Vince Carter Talks Paul George, Offers Advice for the Slam Dunk Contest
February 12, 2014
When Vince Carter entered the game for the Mavericks on Wednesday night against the Pacers, the man he was tasked with guarding was also a man he wanted to talk to: Paul George.
The two could be seen chatting and smiling as they prepared to resume play following the substitution, and slapped five before beginning to compete against one another.
“I just told him I didn’t like him,” Carter joked after the game, with his tone betraying his true intentions for the conversation.
“It’s the first time I really had a chance to kind of reach out to him since he did the 360-windmill dunk,” Carter continued. “And I told him it was impressive. I’m not really one to go public on social media. I wanted to wait until I saw him to be genuine and have it come from me. So I said, ‘Hey, that was pretty impressive.’”
Why did Carter, in particular, feel the need to express his admiration for the George dunk? Here’s why:
As you can see, Carter did virtually the same dunk in the 2000 Slam Dunk Contest over NBA All-Star Weekend, along with an assortment of other spectacular, show-stopping slams.
Carter said he hadn’t seen the split-screen, frame-by-frame comparison of George’s dunk with his own that had been shown afterward, but said George’s dunk was clearly better for one important reason.
“The dunk itself was similar,” Carter said. “But think about it: He did it in a game, on a fast break with people running after him.”
George said after the Jan. 18 game against the Clippers in which he made the highlight-reel play that the dunk hadn’t been premeditated; he thought of it in the couple of seconds he had after he stepped in front of a pass to steal the basketball.
“I had a little more time,” Carter added. “I mean, there’s the pressure, of course, in the dunk contest with a lot of people watching or whatever, but to do it in a game and complete it, that’s pretty tough.”
If there’s anyone who knows how to perform well in a slam dunk competition, it’s Carter. Does he have any suggestions for George in the 24-year-old’s second competition?
“I’d just say stick to what’s comfortable,” Carter said. “Make all your dunks. Everybody has different approaches, but that was my remedy. My approach to it could be different from anybody else, but when you go out there, go have fun.”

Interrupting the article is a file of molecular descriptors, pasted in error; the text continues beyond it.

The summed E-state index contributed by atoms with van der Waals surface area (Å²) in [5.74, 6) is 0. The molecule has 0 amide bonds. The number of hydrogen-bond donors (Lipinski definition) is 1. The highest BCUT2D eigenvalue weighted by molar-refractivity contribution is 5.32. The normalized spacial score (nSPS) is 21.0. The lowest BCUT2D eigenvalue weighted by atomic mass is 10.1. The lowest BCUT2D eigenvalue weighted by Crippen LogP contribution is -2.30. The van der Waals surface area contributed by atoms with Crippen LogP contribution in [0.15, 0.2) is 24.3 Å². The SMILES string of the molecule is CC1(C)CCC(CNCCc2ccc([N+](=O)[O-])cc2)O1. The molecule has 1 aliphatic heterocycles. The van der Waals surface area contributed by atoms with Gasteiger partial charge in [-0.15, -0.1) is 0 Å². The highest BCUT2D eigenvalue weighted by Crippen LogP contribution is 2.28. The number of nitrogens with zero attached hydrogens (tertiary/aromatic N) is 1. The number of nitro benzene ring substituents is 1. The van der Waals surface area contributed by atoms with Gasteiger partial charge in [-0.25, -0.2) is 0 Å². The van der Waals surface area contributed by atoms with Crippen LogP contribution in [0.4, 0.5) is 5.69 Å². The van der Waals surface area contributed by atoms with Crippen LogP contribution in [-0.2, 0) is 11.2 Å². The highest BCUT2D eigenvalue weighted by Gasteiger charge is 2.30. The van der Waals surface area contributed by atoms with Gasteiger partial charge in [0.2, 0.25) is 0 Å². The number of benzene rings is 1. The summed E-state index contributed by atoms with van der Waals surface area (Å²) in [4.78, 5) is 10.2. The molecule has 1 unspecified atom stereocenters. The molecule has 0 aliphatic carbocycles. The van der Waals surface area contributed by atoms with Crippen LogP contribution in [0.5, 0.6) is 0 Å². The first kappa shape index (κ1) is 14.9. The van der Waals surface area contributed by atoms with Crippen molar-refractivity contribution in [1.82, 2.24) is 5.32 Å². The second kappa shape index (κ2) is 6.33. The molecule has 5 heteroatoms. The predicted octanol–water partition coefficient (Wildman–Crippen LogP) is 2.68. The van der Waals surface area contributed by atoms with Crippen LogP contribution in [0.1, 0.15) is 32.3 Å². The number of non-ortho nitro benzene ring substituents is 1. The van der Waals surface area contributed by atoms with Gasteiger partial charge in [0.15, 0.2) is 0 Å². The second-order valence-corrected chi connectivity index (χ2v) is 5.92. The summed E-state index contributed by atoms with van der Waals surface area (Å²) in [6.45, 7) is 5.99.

Carter added that it will be important for George not to go beyond what’s comfortable for him because there will be a lot of external voices clamoring with dunk ideas before he’s under the bright lights in New Orleans on Saturday night.
“Just stay in your comfort-zone,” Carter reiterated. “Of course, you can push the envelope, but just know what you can and can’t do. Some people are gonna talk to you and say, ‘Oh, try this and try that.’ You can have a crazy imagination, and you get caught up in what you hear and what you can’t do and you end up losing the dunk contest that maybe you should win.”
Carter said that when he took the floor for the contest 14 years ago in Oakland, he was in a zone and everything flowed naturally.
“I was in the zone when I got there,” he said. “This was my first opportunity, something I was looking forward to. I got in the zone once I got out there and could feel the energy. I was like, ‘Oh yeah, this is it.’”
Carter is excited about this year’s field for the contest, which includes three All-Stars for the first time since the 1988 competition that featured Michael Jordan, Dominique Wilkins and Clyde Drexler. This year’s All-Stars who will compete are George, Damian Lillard of the Trail Blazers and John Wall of the Wizards.
“I think it’s a very athletic and wowing field this year,” Carter said. “It should make for a good contest.”
As for George’s career after Saturday, the 37-year-old Carter said he expects great things from the young No. 24.
“He’s a budding and rising superstar in this league,” Carter said of George. “He’s going to continue to get better. He’s playing with confidence and he’s playing like a superstar and I think that’s what’s really going to propel him.
“He’s taken on a leadership role for his team and that’s where it starts.”
The Pacers will now head into the All-Star break with a chance to rest and refuel before the second half of the season gets underway on Tuesday at Bankers Life Fieldhouse. But George – along with teammate Roy Hibbert and head coach Frank Vogel and his staff – will represent Indiana in the NBA’s annual midseason showcase this weekend.
George will for the second time take center stage in the premier All-Star Weekend event leading up to the game itself on Sunday. And if he can give fans something that even remotely approaches the level of entertainment Carter gave us 14 years ago, we’re in for a treat.
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